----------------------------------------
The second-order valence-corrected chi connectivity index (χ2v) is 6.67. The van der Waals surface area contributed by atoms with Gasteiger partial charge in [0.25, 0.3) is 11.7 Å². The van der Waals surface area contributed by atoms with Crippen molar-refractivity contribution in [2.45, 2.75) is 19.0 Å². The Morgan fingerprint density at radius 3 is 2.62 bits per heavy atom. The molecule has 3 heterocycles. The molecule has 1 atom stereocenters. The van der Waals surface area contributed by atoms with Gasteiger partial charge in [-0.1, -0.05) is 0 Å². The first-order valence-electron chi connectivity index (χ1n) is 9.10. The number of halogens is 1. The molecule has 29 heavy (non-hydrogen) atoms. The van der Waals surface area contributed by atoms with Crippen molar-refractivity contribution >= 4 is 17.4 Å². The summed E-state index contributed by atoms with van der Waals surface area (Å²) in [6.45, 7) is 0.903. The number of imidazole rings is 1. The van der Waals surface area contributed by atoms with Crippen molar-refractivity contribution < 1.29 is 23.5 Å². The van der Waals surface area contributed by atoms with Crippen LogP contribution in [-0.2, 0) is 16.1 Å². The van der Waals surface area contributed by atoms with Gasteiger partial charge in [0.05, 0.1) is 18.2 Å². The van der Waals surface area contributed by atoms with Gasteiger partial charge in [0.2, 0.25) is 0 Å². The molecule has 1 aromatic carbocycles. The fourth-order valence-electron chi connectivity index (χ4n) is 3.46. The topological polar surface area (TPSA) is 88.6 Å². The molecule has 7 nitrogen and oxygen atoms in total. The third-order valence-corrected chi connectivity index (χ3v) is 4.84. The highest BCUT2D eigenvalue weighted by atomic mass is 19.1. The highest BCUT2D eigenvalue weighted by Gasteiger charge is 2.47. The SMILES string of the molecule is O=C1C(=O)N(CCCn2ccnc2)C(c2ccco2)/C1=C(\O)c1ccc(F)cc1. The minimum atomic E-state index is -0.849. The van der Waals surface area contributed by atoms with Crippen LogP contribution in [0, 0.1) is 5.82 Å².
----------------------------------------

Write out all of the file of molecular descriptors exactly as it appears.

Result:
The second-order valence-corrected chi connectivity index (χ2v) is 6.67. The van der Waals surface area contributed by atoms with Gasteiger partial charge in [0.25, 0.3) is 11.7 Å². The van der Waals surface area contributed by atoms with Crippen molar-refractivity contribution in [2.45, 2.75) is 19.0 Å². The Morgan fingerprint density at radius 3 is 2.62 bits per heavy atom. The molecule has 3 heterocycles. The molecule has 1 atom stereocenters. The van der Waals surface area contributed by atoms with Gasteiger partial charge in [-0.1, -0.05) is 0 Å². The first-order valence-electron chi connectivity index (χ1n) is 9.10. The number of halogens is 1. The molecule has 29 heavy (non-hydrogen) atoms. The van der Waals surface area contributed by atoms with Crippen molar-refractivity contribution >= 4 is 17.4 Å². The summed E-state index contributed by atoms with van der Waals surface area (Å²) in [6.45, 7) is 0.903. The number of imidazole rings is 1. The van der Waals surface area contributed by atoms with Crippen molar-refractivity contribution < 1.29 is 23.5 Å². The van der Waals surface area contributed by atoms with Crippen LogP contribution in [-0.2, 0) is 16.1 Å². The van der Waals surface area contributed by atoms with Gasteiger partial charge in [0.05, 0.1) is 18.2 Å². The van der Waals surface area contributed by atoms with Gasteiger partial charge in [0.2, 0.25) is 0 Å². The molecule has 1 aromatic carbocycles. The fourth-order valence-electron chi connectivity index (χ4n) is 3.46. The topological polar surface area (TPSA) is 88.6 Å². The molecule has 7 nitrogen and oxygen atoms in total. The third-order valence-corrected chi connectivity index (χ3v) is 4.84. The highest BCUT2D eigenvalue weighted by atomic mass is 19.1. The highest BCUT2D eigenvalue weighted by Gasteiger charge is 2.47. The SMILES string of the molecule is O=C1C(=O)N(CCCn2ccnc2)C(c2ccco2)/C1=C(\O)c1ccc(F)cc1. The minimum atomic E-state index is -0.849. The van der Waals surface area contributed by atoms with Crippen LogP contribution in [0, 0.1) is 5.82 Å².